ARCHITECTURAL EXEMPLARS

Pennie Varvarides discovers the benefits of localised task lighting at the Woodland Trust’s BREEAM ‘excellent’-rated headquarters in Grantham

The Woodland Trust’s headquarters in Grantham, Lincolnshire has become one of the first task-lighting projects in the UK to win a Breeam ‘Excellent’ certification.

The energy strategy for the 2,800m2 building – which houses 200 staff – includes widespread use of natural ventilation, daylight, solar shading and light shelves.

Building services consultancy Max Fordham worked with architects Feilden Clegg Bradley Studios to come up with an open design brief for the trust. They wanted to create an environment that was well lit and energy efficient, with localised control.

The client was initially sceptical about the floor-standing fittings

Controlling surroundings

Nick Brown, an engineer with Max Fordham, says: ‘The client said they’d like to control their own surroundings and we decided, through conversation, that floor-standing fittings would be most suitable. We gave a presentation with different fitting types concerned and sold them the idea.

‘They weren’t sure to begin with, because they didn’t see any examples of these lights used in the UK. But we showed them a few examples deployed successfully in Germany and they loved the idea.’

The local controls give employees at each set of desks the power to decide whether the light needs to be on or off. This idea hasn’t been widely employed in the UK but can cut energy use because empty areas need not be illuminated.

Ups and downs

About 100 iGuzzini Ground Y Light lamps were installed for direct and indirect illumination. The rectangular fittings consist of four T5 fluorescent sources fixed on top of a pole, with a switch built in. Two ratios of up and down lighting are available. Brown says: ‘We wanted as much downlight as possible as it’s more efficient than uplighting. We went for the 65:35 indirect/direct option over the 90:10.’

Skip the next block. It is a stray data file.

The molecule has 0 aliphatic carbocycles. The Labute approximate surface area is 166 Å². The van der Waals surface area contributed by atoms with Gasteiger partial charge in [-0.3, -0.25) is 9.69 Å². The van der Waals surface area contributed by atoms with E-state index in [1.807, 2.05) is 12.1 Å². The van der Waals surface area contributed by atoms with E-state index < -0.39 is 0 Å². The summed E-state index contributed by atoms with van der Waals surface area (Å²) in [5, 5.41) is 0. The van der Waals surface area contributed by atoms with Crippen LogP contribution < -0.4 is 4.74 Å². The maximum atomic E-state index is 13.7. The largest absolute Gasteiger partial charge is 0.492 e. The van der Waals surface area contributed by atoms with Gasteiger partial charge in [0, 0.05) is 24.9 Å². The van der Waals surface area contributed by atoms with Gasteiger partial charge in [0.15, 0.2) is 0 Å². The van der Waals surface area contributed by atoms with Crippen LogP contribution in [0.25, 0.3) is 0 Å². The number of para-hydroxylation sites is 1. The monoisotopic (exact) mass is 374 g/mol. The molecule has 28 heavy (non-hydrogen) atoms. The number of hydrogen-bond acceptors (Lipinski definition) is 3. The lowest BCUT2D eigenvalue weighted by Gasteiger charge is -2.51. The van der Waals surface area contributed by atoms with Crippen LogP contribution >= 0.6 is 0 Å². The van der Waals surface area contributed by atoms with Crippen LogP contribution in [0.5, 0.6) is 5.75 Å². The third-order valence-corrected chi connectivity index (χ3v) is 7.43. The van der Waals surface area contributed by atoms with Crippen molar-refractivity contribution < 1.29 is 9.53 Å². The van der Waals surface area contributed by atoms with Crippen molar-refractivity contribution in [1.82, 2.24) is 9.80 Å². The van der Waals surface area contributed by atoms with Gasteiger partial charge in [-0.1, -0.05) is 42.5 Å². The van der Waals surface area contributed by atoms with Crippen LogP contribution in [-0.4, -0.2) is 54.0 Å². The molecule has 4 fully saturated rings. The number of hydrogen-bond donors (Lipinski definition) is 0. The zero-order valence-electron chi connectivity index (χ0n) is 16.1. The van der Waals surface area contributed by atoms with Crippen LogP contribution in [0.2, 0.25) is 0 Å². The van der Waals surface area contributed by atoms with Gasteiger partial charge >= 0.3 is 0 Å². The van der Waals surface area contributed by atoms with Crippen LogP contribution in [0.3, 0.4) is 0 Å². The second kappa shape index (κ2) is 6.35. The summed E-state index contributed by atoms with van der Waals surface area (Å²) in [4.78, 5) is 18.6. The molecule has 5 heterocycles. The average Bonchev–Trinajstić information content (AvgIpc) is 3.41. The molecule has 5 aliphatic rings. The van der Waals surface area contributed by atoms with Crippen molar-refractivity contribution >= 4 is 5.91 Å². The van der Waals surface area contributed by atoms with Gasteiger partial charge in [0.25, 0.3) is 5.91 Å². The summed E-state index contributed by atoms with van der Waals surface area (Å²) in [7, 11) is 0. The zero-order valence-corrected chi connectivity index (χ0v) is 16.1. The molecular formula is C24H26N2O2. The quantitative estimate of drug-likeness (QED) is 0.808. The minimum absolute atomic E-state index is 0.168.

Each set of desks has its own luminaire with local manual controls and the working plane has levels of over 500 lux. Fixed lighting illuminates the corridors at a low level. The workspace needed to be brighter than the walkways so focus was directed towards the tables.

The 15-metre-wide floorplan takes advantage of daylight, saving energy. Simple fluorescent battens have been fixed between the concrete slabs on the ceiling. The slabs are radiators that provide passive air conditioning, absorbing heat during the day and releasing it at night.

The building is designed to allow easy access to natural light. There is a void in the floorplate that encourages natural ventilation, using the stack effect, as well as helping distribute daylight. Internal light shelves also help distribute daylight to the centre of the building.

Wall washing

Wall-washing lights have been installed around the perimeter of the space.They are switched by photocells and illuminate the walls when the room gets dark. Alternatively they can be switched by a timer.

Brown says that the separation of lighting in this way is more energy efficient than conventional uniform lighting. By making the most of the available daylight, the localised lighting doesn’t need to be switched on during bright hours of the day, driving down energy bills.

The overall install load is 17.5W/m2. Max Fordham is monitoring the energy bills and will soon work out the average energy use.

Brown says: ‘Max Fordham was asked by architects Feilden Clegg Bradley Studios to help put in a bid to design the building. We wanted to create a comfortable workspace that was energy efficient.’ The project took two and a half years from conception to completion and cost in about £5 million.

The outer courtyard leads directly to the large entrance area, which leads directly to the high sunlit ceiling.

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